A sinkhole in Toronto’s Rathnelly neighbourhood that gained notoriety in 2018 after residents planted tomatoes inside it to spur city action is back again.
But this time, the city is moving swiftly to have it repaired before another tomato crop is planted, something one resident says they are prepared to do.
“We’re keeping them in the back, but we’re always ready to come and bring them forward if we have to,” Masha Khesin told CBC Toronto on Tuesday.
The sinkhole on Poplar Plains Crescent, is several feet deep. It’s been a major issue in the community in the Dupont and Avenue Road are for months, prompting residents to plant the tomatoes last year.
Khesin, who has lived in the neighbourhood since 2001, said it was the community’s way to bring attention to the problem.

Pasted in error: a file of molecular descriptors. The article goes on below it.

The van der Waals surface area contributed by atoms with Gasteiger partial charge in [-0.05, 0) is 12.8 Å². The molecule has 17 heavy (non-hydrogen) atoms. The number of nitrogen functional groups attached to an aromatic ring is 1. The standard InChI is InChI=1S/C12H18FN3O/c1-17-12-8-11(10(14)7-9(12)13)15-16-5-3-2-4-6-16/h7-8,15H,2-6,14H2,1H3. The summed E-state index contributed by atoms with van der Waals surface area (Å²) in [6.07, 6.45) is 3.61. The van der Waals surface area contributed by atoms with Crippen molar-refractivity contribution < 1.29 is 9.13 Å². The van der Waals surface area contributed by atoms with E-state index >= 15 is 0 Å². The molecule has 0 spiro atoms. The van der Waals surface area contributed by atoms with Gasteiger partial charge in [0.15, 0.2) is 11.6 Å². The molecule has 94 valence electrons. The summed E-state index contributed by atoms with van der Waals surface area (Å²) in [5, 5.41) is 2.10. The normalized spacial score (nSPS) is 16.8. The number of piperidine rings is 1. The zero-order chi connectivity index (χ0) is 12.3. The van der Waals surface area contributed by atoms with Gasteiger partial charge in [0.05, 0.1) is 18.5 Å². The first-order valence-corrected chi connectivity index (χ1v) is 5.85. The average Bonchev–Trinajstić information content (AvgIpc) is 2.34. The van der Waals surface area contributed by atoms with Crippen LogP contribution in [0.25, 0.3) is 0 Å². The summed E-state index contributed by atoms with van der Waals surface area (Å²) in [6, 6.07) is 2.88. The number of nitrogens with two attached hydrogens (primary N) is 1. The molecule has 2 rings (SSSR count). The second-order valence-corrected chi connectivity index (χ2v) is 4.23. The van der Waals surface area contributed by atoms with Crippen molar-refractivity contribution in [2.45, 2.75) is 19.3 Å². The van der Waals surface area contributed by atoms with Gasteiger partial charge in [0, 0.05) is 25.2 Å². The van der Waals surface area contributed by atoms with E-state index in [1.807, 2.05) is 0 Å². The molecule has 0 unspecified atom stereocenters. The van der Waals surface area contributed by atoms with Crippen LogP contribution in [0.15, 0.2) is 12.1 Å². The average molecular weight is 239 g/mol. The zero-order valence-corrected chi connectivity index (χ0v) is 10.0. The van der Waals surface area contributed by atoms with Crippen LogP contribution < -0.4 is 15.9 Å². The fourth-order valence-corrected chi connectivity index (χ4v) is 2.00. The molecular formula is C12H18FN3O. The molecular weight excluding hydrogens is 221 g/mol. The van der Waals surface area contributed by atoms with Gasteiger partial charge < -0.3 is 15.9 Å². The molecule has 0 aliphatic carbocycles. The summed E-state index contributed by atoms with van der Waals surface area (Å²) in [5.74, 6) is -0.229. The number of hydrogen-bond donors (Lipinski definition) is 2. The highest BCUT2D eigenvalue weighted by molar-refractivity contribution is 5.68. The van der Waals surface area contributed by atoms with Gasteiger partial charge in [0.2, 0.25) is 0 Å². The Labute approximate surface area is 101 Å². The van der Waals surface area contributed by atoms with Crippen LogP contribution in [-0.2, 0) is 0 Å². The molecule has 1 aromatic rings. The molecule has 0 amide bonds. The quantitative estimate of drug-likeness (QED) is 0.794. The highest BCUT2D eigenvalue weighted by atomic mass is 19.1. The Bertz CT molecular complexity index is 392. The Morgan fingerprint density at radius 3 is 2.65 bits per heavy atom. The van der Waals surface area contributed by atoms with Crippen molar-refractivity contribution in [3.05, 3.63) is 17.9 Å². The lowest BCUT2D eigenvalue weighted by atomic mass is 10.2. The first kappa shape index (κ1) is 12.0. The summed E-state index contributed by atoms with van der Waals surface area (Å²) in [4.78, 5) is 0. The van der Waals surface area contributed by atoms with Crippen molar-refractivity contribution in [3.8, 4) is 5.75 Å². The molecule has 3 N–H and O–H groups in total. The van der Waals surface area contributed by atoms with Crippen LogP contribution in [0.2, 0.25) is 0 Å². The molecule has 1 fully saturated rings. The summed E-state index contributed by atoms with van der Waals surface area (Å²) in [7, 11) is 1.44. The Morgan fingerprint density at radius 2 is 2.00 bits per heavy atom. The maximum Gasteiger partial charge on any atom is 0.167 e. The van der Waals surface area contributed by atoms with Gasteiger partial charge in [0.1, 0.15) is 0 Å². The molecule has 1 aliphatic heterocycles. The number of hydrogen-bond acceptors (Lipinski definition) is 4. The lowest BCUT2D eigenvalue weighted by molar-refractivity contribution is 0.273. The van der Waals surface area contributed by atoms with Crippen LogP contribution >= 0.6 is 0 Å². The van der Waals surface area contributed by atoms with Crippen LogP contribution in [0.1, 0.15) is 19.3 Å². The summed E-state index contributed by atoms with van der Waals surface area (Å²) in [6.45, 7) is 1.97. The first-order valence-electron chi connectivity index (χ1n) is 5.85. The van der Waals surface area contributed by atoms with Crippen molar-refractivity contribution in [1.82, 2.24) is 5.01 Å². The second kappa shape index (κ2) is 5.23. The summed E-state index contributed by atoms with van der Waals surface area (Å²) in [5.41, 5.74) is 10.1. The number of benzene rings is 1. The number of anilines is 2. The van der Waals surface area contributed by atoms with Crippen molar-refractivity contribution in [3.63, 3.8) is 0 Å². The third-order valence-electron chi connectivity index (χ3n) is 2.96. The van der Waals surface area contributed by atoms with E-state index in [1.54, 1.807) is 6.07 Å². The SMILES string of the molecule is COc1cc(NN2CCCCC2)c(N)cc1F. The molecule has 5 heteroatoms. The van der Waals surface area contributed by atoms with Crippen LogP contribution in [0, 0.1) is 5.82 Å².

After seeing videos of the sinkhole in August last year, Mayor John Tory said he looked into the issue to discover it had been passed like a “hot potato” between city departments.
“People had become so fed up they planted tomatoes. It’s one of those things that falls between the cracks,” Tory said then, promising it would be fixed.
The repair work was carried out, but Khesin said the sinkhole returned earlier this year and the city promptly “tried” once again to fix it.
“I’m saying tried, because it didn’t quite work. We have people working there right now because it’s a major problem,” she said, referring to a city crew that was working to fill the sinkhole when a CBC News team visited the neighbourhood on Tuesday.
“Obviously they’re trying to eradicate the problem in a major way because there’s so much machinery.”
Bill Shea, director of distribution and collection for Toronto Water, says crews excavated inside the hole to find there was an abandoned eight-inch sewer pipe that had collapsed inside.
“That’s why it’s back again.”
Shea says he’s not one to make promises, but having had to transplant the original tomato plant to a nearby park and with the threat of more tomatoes looming, he’s confident this time the sinkhole will be gone for good.
“This sinkhole, I vow, will not be back again. Nor will the tomatoes.”